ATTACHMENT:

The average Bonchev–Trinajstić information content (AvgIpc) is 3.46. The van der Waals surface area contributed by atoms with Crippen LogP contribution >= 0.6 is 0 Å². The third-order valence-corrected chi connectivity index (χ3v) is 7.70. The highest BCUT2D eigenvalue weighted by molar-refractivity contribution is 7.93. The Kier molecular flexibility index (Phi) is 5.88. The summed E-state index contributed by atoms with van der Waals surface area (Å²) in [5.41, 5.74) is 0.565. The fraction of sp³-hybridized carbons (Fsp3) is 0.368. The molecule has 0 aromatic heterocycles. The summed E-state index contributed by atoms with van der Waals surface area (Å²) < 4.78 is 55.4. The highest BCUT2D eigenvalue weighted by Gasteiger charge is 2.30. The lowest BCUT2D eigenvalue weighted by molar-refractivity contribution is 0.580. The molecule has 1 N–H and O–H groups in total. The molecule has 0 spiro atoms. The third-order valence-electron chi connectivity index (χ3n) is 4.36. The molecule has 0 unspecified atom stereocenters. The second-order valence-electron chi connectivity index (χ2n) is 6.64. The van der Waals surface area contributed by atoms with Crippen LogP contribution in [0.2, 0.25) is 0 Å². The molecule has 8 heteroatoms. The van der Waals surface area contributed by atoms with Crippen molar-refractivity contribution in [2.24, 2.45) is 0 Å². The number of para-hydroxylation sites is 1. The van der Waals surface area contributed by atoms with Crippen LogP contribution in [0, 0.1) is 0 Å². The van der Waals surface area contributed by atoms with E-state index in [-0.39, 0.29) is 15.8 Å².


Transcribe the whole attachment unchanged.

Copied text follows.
The average Bonchev–Trinajstić information content (AvgIpc) is 3.46. The van der Waals surface area contributed by atoms with Crippen LogP contribution >= 0.6 is 0 Å². The third-order valence-corrected chi connectivity index (χ3v) is 7.70. The highest BCUT2D eigenvalue weighted by molar-refractivity contribution is 7.93. The Kier molecular flexibility index (Phi) is 5.88. The summed E-state index contributed by atoms with van der Waals surface area (Å²) in [5.41, 5.74) is 0.565. The fraction of sp³-hybridized carbons (Fsp3) is 0.368. The molecule has 0 aromatic heterocycles. The summed E-state index contributed by atoms with van der Waals surface area (Å²) < 4.78 is 55.4. The highest BCUT2D eigenvalue weighted by Gasteiger charge is 2.30. The lowest BCUT2D eigenvalue weighted by molar-refractivity contribution is 0.580. The molecule has 1 N–H and O–H groups in total. The molecule has 0 spiro atoms. The third-order valence-electron chi connectivity index (χ3n) is 4.36. The molecule has 0 unspecified atom stereocenters. The second-order valence-electron chi connectivity index (χ2n) is 6.64. The van der Waals surface area contributed by atoms with Crippen LogP contribution in [0.2, 0.25) is 0 Å². The molecule has 8 heteroatoms. The van der Waals surface area contributed by atoms with Crippen molar-refractivity contribution in [2.24, 2.45) is 0 Å². The number of para-hydroxylation sites is 1. The van der Waals surface area contributed by atoms with Crippen LogP contribution in [0, 0.1) is 0 Å². The van der Waals surface area contributed by atoms with E-state index in [-0.39, 0.29) is 15.8 Å².